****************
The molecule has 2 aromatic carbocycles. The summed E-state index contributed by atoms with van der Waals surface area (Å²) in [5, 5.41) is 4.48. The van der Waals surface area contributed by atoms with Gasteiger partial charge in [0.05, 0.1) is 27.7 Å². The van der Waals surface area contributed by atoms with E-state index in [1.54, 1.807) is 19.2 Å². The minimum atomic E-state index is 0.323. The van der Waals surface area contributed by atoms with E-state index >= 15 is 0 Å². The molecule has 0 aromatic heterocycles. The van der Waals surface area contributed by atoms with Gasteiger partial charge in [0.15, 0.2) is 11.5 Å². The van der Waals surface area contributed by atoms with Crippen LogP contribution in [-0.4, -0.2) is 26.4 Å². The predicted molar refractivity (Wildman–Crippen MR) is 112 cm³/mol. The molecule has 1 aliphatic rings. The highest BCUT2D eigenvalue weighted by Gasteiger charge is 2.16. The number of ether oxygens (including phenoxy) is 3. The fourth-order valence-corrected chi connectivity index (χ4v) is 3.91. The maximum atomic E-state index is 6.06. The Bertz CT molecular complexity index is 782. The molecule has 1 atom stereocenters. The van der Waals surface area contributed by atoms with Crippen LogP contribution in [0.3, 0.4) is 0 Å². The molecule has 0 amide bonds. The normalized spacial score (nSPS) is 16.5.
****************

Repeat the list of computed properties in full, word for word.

The molecule has 2 aromatic carbocycles. The summed E-state index contributed by atoms with van der Waals surface area (Å²) in [5, 5.41) is 4.48. The van der Waals surface area contributed by atoms with Gasteiger partial charge in [0.05, 0.1) is 27.7 Å². The van der Waals surface area contributed by atoms with E-state index in [1.54, 1.807) is 19.2 Å². The minimum atomic E-state index is 0.323. The van der Waals surface area contributed by atoms with E-state index >= 15 is 0 Å². The molecule has 0 aromatic heterocycles. The van der Waals surface area contributed by atoms with Gasteiger partial charge in [0.15, 0.2) is 11.5 Å². The van der Waals surface area contributed by atoms with Crippen LogP contribution in [-0.4, -0.2) is 26.4 Å². The predicted molar refractivity (Wildman–Crippen MR) is 112 cm³/mol. The molecule has 1 aliphatic rings. The highest BCUT2D eigenvalue weighted by Gasteiger charge is 2.16. The number of ether oxygens (including phenoxy) is 3. The fourth-order valence-corrected chi connectivity index (χ4v) is 3.91. The maximum atomic E-state index is 6.06. The Bertz CT molecular complexity index is 782. The molecule has 1 atom stereocenters. The van der Waals surface area contributed by atoms with Crippen LogP contribution in [0.3, 0.4) is 0 Å². The molecule has 0 amide bonds. The normalized spacial score (nSPS) is 16.5.